On the sixth anniversary of 9/11, we are reminded that travel has become a nightmare, and online video conferencing is a booming trend, and the increasing video traffic is fattening the networking equipment players. In my earlier posts on Online Video Beneficiaries, I have covered Polycom and Cisco. In this post, I will look at 3Com’s standing as an online video beneficiary.
3Com Corporation (NASDAQ: COMS) is a leading provider of secure, converged voice, and data networking solutions for enterprises. 3Com has a great history of innovation and has more than 1,400 U.S. and 100 Chinese issued patents that cover a wide range of networking technologies. Readers can check out my previous post on 3Com’s opportunity to leverage its patents.
At one point in late 1990s, 3Com was close on the heels of Cisco. However, today with revenue of $1.26 billion compared to Cisco’s $34.9 billion in 2007, it is a mere shadow of its former self. My interview with Eric Benhamou analyzes what went wrong at 3Com. 3com’s exiting the high-end enterprise business turned out to be a suicidal mistake.
Today, 3Com’s business is organized in two segments: the Secure, Converged Networking (SCN) segment, comprising its security, networking, and voice product offerings, and the Huawei-3Com Co., Ltd. (H-3C) segment. It offers advanced convergence applications including 3Com® VCX™ and NBX® IP telephony platforms for call recording, unified voice mail and media-rich conferencing. Its award-winning 3Com Convergence Center Client provides a user-friendly interface that can support desktop videoconferencing and secure presence (with Instant Messenger), as well as audio conferencing and file sharing. It has recently announced its Open Services Networking (NASDAQ:OSN) strategic initiative which would provide enterprises and service providers open intelligent switches and routers, to deliver converged voice, video and security services.
On the financial front, 3Com reported revenue of $1.26 billion in fiscal 2007, an increase of 58.4% over revenue of $795 million in 2006. Net loss was $88.56 million compared to $100.67 million in 2006.
In 2007, 3Com acquired 100 percent ownership of its former China-based joint venture, H3C Technologies Co., Limited (H3C) and in dramatic contrast to its prior strategy of innovation-driven leadership, has made a clear intent to go after its main rival Cisco with a low-cost strategy.
In January 2005, 3com acquired TippingPoint and it helped 3Com become the leading provider of network-based intrusion prevention systems. However, with its SCN segment still losing money and limited Tipping point integration, 3Com has announced plans to spin TippingPoint out and take it public. It doesn’t seem like 3Com has been getting much valuation credit due to Tipping Point, and in fact, being inside Tipping Point makes it difficult for Tipping Point to sell to Cisco customers, where bulk of its success has been. The SCN segment, however, will continue its R&D efforts in Intelligent Networking, judging by its recent partnership with Tilera, a 64-core processor startup led by MIT professor Anant Agarwal.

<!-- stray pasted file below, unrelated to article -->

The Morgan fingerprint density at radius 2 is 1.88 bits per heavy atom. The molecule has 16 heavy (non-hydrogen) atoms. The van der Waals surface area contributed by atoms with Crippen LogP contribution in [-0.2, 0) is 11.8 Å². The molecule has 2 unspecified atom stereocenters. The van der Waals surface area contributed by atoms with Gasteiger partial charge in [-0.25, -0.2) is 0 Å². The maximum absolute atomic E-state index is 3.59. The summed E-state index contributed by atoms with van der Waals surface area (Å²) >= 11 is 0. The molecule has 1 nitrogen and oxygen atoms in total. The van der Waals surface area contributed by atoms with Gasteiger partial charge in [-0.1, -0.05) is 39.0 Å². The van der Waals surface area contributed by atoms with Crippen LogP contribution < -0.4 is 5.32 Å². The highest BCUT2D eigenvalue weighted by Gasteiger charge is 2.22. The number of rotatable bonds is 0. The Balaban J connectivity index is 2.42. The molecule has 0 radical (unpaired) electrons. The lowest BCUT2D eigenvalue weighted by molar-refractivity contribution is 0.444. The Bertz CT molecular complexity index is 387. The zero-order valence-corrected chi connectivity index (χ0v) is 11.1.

H3C on the other hand is an important element of 3Com’s low-cost strategy. In my Cisco’s Slim Down Program piece, I articulated my concern about Cisco’s bloated cost structure. 3Com has a golden opportunity ahead to eat market share away from Cisco, especially in Small Medium Enterprises (SME) and Emerging Markets, where cost is a major factor.
Can Edgar Masri execute on this opportunity and nurse 3Com back to health? Masri is a veteran 3Com executive, although a first time CEO. The jury is out at this point, but analysts should ask Edgar for specific reporting on 3Com’s SME and Emerging Market strategy and performance, as well as something else that has not been touched much: 3Com’s IP strategy, and plans for leveraging that precious patent portfolio.
3Com’s market cap is $1.57 billion and its stock is hovering around $4. Brave enough investors could bet on a turnaround, but if you are a hedge fund, have a conversation with Edgar first, on the above. The market opportunity, buoyed by the online video momentum, certainly exists. Can 3Com execute?